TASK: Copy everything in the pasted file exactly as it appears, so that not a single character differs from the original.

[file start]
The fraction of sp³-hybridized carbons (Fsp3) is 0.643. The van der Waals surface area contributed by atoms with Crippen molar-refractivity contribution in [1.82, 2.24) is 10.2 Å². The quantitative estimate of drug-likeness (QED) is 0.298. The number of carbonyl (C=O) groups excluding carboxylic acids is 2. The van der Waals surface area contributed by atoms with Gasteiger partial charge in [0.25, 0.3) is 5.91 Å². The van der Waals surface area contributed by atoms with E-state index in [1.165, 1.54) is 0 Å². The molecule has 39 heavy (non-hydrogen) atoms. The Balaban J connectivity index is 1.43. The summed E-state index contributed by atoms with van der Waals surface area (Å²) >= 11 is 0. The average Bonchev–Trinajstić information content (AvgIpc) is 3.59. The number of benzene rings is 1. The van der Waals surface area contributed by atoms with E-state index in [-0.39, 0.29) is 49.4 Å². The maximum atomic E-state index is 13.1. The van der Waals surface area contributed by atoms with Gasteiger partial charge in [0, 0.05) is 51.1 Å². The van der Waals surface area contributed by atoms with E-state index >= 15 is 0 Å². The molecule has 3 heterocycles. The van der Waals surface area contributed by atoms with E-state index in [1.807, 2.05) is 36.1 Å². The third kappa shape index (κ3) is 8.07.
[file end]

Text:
The fraction of sp³-hybridized carbons (Fsp3) is 0.643. The van der Waals surface area contributed by atoms with Crippen molar-refractivity contribution in [1.82, 2.24) is 10.2 Å². The quantitative estimate of drug-likeness (QED) is 0.298. The number of carbonyl (C=O) groups excluding carboxylic acids is 2. The van der Waals surface area contributed by atoms with Gasteiger partial charge in [0.25, 0.3) is 5.91 Å². The van der Waals surface area contributed by atoms with E-state index in [1.165, 1.54) is 0 Å². The molecule has 39 heavy (non-hydrogen) atoms. The Balaban J connectivity index is 1.43. The summed E-state index contributed by atoms with van der Waals surface area (Å²) >= 11 is 0. The average Bonchev–Trinajstić information content (AvgIpc) is 3.59. The number of benzene rings is 1. The van der Waals surface area contributed by atoms with E-state index in [-0.39, 0.29) is 49.4 Å². The maximum atomic E-state index is 13.1. The van der Waals surface area contributed by atoms with Gasteiger partial charge in [0, 0.05) is 51.1 Å². The van der Waals surface area contributed by atoms with E-state index >= 15 is 0 Å². The molecule has 3 heterocycles. The van der Waals surface area contributed by atoms with E-state index in [1.807, 2.05) is 36.1 Å². The third kappa shape index (κ3) is 8.07.